I’ve brought up the issue of immigrant farm workers several times in my last few posts. (sorry! I know, immigration = touchy subject) But, it’s because I’m in Florida; where you can’t go anywhere without the issue of immigration slapping you in the face.
Companies get raided all the time. Students are getting deported left and right. And you always here people complaining about all the jobs going to immigrants – while they write a check to their Bolivian pool guy and their Haitian landscaper. We have a lot of work to do to change peoples’ thoughts on the issue here, and remind them of that little thing called “human rights”. But at least we’re not Arizona.
Some great work by coalitions here have catapulted Florida to the top of the news in winning rights for thousands of migrant farm workers, so that’s a start.
But I can’t help but want to step back for a minute and look at why we’ve come to this issue in the first place. Why are so many people from Haiti, Mexico and other Latin American and Caribbean nations flooding our borders? The obvious answer is economic opportunity. But what’s happened to the opportunity in their own countries? How is coming here to be paid nickels, mistreated and even enslaved the only other option?
The answer is hugely complex, and varies, from escaping government corruption, seeking religious or political freedoms, to fleeing from natural disasters. But how about the US straight jacking their opportunities right out from under them?
(I know that after my last inflamed post, people are going to begin thinking I’m just out to badmouth the US government or something. But that’s not true, I love this country (sometimes) and I think when you want to be proud of your country you have to criticize its flaws.)
Basically, because of our global export system (dominated by ours and other big nations), global trade agreements (lobbied by ours and other big nations), USAID and unregulated corporate practices, we are putting farmers and families out of business worldwide.
The trade off? We get to have Chiquita bananas at $.30/lb whenever we want. That totally outweighs the fact that Jamaican banana farmers are losing their businesses and Colombian plantation workers get shot at if they complain about working conditions. Right? Riggghht.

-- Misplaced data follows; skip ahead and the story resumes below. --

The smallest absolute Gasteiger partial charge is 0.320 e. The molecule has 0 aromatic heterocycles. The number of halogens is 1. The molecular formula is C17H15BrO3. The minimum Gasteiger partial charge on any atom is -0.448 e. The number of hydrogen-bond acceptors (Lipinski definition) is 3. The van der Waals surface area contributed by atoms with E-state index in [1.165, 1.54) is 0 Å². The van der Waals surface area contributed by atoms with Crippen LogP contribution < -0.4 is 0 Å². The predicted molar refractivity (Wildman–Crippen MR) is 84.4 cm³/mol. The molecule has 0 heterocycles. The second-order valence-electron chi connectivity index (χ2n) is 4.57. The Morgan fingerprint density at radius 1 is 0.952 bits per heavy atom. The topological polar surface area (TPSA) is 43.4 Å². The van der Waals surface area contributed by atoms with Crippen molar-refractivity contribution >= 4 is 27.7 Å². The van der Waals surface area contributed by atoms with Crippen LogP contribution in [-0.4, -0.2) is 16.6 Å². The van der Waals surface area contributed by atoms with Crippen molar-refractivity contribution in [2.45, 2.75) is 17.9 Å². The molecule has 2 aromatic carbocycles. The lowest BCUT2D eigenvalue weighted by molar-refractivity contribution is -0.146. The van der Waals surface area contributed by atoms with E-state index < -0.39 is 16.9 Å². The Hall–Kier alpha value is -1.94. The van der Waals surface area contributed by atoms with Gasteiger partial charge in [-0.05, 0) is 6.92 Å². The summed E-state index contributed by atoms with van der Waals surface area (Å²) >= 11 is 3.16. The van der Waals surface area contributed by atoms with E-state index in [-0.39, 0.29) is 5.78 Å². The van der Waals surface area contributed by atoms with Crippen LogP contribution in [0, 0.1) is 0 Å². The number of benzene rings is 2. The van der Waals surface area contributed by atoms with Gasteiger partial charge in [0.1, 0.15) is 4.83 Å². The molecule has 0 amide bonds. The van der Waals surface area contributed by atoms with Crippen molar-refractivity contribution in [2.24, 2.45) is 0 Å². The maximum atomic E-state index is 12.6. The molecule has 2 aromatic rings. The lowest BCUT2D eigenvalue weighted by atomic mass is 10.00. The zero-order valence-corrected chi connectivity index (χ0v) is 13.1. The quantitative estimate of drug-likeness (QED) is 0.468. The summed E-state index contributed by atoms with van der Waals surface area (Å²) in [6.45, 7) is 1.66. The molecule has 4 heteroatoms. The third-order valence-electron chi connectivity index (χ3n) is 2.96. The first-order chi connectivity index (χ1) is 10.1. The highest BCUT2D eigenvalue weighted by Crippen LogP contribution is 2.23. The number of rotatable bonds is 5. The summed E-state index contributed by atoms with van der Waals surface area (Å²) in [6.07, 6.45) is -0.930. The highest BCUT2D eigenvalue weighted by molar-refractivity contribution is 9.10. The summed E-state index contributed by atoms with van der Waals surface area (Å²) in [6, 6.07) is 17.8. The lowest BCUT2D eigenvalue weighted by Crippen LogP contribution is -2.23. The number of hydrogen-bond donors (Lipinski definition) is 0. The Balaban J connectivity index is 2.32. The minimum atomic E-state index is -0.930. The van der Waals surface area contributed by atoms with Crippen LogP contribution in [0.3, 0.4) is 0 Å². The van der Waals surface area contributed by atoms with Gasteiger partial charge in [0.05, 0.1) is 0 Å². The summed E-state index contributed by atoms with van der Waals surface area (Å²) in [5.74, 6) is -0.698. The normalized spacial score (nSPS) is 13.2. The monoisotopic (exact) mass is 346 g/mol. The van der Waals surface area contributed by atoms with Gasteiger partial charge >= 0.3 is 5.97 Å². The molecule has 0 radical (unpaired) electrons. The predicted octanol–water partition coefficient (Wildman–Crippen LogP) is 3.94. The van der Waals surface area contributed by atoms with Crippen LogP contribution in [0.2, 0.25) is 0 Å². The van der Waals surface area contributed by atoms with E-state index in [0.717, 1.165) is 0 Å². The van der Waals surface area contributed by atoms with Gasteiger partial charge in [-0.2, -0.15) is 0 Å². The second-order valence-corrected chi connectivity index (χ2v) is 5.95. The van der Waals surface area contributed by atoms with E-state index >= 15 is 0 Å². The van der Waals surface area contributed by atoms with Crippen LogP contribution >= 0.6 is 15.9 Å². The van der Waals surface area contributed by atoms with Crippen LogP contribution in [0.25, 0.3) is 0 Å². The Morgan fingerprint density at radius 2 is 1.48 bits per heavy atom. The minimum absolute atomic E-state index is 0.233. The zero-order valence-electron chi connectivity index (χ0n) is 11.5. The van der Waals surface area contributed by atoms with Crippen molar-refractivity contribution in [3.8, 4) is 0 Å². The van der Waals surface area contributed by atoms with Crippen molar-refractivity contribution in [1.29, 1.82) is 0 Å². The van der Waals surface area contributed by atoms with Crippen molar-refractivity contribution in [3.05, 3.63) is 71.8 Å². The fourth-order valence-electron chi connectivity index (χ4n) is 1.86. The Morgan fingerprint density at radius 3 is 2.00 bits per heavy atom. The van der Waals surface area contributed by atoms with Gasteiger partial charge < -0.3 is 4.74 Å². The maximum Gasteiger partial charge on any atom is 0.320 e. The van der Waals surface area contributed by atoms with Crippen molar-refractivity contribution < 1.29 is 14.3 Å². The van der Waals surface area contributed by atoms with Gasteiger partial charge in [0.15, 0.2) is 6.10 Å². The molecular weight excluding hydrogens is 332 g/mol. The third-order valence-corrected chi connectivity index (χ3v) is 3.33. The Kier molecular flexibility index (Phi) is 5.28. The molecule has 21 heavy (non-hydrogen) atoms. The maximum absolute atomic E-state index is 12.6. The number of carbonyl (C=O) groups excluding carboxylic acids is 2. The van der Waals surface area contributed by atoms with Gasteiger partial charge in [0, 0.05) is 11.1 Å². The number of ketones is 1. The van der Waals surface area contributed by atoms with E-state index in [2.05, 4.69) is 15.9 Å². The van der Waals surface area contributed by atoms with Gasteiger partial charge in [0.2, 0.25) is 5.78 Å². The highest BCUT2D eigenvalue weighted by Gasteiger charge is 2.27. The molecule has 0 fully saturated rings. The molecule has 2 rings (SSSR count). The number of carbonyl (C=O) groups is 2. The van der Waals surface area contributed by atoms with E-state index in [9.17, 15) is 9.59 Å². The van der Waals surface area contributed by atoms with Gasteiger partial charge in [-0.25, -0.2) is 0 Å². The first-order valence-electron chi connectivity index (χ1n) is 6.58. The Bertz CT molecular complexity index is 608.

Then there’s the fact that we love dumping cheap grain on many third-world countries, especially during disasters. Thinking we’re just helping, we actually put those grain farmers out of business. Because who’s gonna turn down free USAID rice vs. dude’s $1/lb rice up the street? The only other option they have is to leave to find work elsewhere…in the exact country that screwed them in the first place – it’s a vicious cycle.
And like Food, Inc. pointed out, the food and ag corporations here are taking advantage of the fact that they put farmers in other countries out of business by turning around to recruit them to work for cheap. Yes, companies are advertising in places like Mexico with messages like “Good jobs working with XYZ food company in USA’ (except written in horribly translated Spanish), then these workers come here, work illegally for these companies, enduring close to zero wages, hard labor, and unfair treatment, only to have the Feds bust them for being here illegally, ignoring the fact that they were actively recruited by XYZ company who gets away clean. So they’ve lived here for years, working hard, paying taxes, yet we deport them back to their countries where we also own their jobs.
The solution? In the paraphrased words of the Border Agricultural Workers Project, how about we stop building walls and start building healthy rural communities in these countries so people can stay on their land and produce food? Just a thought.
Here are some great stats about immigrant farmers that are coming here and how we can harness their skills and growing numbers to improve their livelihoods and our food system>>>National Immigrant Farming Initiative.
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